Skip to main content

Wage Theft Among Latino Day Laborers in Post-Katrina New Orleans: Comparing Contractors with Other Employers

Abstract

This study examines the nature of wage theft among Latino day laborers who participated in post-Katrina construction work. It addresses three important issues: (a) Is wage theft more prevalent in circumstances where there is very little enforcement of labor law? (b) Are professional contractors more likely to commit wage theft than other employers such as homeowners and small businesses? And (c) Do contractors and non-contractors who commit wage theft vary in the reasons given to justify their crime? Through survey interviews with 304 Latino day laborers conducted at four procurement sites across the city, respondents indicate that 78 % were victims of wage theft over the previous year (2008). Comparisons of wage theft across multiple studies expose the need for the development of a common conceptualization of a rate of wage theft and the benefit of using similar sampling frames to facilitate cross-comparison. Analysis reveals that there was no significant variation in the incidence of wage theft by employer type. Contractors and non-contractors did not differ significantly in the average dollar amount of wage theft, in the number of days worked before wage theft was committed, or in the hourly wage promised to employees. Contractors were, however, much more likely to justify wage theft by citing lack of funds than non-contractors.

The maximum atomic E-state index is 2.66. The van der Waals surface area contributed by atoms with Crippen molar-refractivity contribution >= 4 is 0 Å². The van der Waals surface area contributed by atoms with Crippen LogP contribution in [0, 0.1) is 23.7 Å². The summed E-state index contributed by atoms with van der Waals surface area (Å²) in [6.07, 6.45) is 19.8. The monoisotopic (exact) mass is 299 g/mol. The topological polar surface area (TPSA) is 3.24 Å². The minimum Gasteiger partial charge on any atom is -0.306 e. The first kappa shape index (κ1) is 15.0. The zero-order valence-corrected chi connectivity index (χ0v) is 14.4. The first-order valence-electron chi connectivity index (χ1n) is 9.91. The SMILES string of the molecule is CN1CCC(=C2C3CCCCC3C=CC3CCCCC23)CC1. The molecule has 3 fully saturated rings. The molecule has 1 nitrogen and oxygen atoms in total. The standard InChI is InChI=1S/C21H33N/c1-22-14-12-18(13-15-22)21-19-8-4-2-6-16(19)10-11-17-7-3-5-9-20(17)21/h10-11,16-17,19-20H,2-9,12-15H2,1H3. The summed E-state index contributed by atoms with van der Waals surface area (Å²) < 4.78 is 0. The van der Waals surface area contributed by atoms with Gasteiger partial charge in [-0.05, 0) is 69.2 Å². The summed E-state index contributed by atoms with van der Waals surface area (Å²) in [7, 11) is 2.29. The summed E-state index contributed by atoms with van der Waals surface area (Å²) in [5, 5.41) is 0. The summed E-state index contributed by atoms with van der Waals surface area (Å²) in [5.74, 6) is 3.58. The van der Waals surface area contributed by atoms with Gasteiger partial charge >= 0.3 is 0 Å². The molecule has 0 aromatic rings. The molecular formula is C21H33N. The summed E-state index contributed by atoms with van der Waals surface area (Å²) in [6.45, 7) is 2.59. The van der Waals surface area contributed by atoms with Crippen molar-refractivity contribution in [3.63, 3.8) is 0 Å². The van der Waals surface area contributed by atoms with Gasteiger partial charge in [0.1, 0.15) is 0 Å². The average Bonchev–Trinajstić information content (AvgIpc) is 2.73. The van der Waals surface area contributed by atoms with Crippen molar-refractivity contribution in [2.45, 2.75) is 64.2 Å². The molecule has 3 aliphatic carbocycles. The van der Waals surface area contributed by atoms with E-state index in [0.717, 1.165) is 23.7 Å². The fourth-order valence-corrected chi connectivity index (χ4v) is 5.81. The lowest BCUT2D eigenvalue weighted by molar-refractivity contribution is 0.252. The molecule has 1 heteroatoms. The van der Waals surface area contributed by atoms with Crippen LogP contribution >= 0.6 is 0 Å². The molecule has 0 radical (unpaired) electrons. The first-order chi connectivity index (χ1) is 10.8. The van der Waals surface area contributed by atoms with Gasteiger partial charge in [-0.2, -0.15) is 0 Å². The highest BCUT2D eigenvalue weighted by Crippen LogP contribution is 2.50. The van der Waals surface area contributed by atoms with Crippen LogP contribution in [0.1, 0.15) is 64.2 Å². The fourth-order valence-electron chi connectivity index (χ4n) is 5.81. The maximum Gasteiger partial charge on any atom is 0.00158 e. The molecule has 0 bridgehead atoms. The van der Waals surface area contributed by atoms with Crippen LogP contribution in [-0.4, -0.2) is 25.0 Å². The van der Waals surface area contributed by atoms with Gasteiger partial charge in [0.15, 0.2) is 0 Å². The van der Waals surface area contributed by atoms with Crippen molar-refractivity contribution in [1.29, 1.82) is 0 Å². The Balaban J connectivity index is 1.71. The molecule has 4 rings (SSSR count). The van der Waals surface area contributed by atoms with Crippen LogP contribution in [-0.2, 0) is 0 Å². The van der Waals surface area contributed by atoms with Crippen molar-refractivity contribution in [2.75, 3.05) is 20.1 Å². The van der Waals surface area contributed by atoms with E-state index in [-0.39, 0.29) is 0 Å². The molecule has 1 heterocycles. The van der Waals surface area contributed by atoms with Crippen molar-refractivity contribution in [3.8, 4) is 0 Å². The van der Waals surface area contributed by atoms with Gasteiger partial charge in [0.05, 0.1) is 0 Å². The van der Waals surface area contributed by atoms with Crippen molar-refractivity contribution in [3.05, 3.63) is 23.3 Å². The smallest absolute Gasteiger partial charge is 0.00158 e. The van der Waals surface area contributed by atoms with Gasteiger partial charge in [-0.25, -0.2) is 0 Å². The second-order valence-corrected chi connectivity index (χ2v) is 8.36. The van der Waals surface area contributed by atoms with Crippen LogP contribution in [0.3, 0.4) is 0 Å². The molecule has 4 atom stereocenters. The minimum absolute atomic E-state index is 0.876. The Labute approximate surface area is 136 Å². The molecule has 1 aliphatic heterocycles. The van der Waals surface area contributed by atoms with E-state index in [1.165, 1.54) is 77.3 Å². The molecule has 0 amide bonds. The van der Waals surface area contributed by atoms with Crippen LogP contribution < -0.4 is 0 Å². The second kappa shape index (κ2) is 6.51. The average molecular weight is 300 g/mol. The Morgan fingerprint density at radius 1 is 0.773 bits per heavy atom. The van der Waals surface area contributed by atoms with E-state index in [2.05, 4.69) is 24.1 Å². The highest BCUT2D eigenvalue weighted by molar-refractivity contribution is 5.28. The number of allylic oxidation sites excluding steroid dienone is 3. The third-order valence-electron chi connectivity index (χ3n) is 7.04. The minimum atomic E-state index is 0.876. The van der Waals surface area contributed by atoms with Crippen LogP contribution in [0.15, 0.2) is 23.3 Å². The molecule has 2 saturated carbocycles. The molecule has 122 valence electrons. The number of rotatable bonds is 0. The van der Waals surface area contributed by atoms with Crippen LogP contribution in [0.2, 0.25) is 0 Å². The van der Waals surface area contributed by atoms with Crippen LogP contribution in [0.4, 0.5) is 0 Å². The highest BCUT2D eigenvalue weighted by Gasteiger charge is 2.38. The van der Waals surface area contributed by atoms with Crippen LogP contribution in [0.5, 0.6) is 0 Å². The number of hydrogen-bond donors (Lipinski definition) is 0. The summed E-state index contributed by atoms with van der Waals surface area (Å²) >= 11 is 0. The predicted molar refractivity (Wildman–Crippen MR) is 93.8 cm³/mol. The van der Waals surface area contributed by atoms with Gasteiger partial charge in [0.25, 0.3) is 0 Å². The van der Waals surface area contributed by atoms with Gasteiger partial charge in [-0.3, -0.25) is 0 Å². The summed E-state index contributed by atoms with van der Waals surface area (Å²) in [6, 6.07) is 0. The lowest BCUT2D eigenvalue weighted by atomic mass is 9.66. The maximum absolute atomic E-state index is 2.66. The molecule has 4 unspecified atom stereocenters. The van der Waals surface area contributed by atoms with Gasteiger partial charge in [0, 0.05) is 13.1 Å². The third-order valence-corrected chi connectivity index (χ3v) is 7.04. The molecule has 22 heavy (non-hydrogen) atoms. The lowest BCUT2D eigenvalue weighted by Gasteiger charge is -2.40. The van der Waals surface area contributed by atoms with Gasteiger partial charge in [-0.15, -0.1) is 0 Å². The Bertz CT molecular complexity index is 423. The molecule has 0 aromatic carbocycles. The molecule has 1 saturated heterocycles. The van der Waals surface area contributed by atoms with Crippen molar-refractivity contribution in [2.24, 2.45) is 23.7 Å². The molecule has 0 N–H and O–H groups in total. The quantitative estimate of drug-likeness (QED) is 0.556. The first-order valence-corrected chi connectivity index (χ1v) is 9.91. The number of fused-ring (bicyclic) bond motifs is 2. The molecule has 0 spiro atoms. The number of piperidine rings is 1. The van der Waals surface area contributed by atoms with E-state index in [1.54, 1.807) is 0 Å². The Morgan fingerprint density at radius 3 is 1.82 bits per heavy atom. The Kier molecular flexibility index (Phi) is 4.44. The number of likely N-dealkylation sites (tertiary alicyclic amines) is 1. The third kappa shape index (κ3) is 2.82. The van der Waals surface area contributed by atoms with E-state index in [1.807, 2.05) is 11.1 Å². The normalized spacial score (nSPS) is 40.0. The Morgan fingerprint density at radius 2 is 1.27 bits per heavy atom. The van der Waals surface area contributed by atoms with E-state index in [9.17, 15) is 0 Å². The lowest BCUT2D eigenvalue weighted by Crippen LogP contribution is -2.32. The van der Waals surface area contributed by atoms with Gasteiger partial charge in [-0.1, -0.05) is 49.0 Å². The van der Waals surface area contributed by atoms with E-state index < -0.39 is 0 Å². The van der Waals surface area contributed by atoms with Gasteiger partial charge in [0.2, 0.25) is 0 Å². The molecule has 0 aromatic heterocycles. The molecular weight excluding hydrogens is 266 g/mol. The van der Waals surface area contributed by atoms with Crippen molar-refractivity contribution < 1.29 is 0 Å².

This is a preview of subscription content, access via your institution.

References

  1. Bauer, M. (2009). “Under Siege: Life for Low-Income Latinos in the South.” Southern Poverty Law Center.

  2. Bernhardt, A., Milkman, R., Theodore, N., Heckathorn, D., Auer, M., DeFilippis, J., Gonzalez, A. L., Narro, V., Perelshteyn, J., Polson, D., and Spiller, M. (2009). “Broken Laws, Unprotected Workers.” National Employment Law Project.

  3. Blue, S. A., & Drever, A. I. (2011). Subcontracting work via social networks: migrant Latino labour and the rebuilding of New Orleans. Population, Space and Place, 17, 489–504.

    Google Scholar 

  4. Bobo, K. (2008). Wage theft in America: why millions of working Americans are not getting paid—and what we can do about it. New York: The New Press.

    Google Scholar 

  5. Browne-Dianis, J., Lai, J., Hincapie, M., and Soni, S. (2006). “And Injustice for All: Workers’ Lives in the Reconstruction of New Orleans.” Advancement Project.

  6. Fletcher, L. E., Pham, P., Stover, E., & Vinck, P. (2007). Latino Workers and Human Rights in the Aftermath of Hurricane Katrina. Berkeley Journal of Employment and Labor Law, 28, 107–162.

    Google Scholar 

  7. Fussell, E. (2007). Latino/a immigrants in Post-Katrina New Orleans: a research report. World on the Move: Newsletter of the American Sociological Association’s Section on International Migration, 13, 2–4.

    Google Scholar 

  8. Fussell, E. (2009). Post-Katrina New Orleans as a new migrant destination. Organization & Environment, 22, 458–469.

    Article  Google Scholar 

  9. Fussell, E. (2011). The deportation threat dynamic and victimization of Latino migrants: wage theft and robbery. The Sociological Quarterly, 52, 593–615.

    Article  Google Scholar 

  10. Gorman, L. B. (2010). Latino migrant labor strife and solidarity in Post-Katrina New Orleans, 2005–2007. The Latin Americanist, 54, 1–33.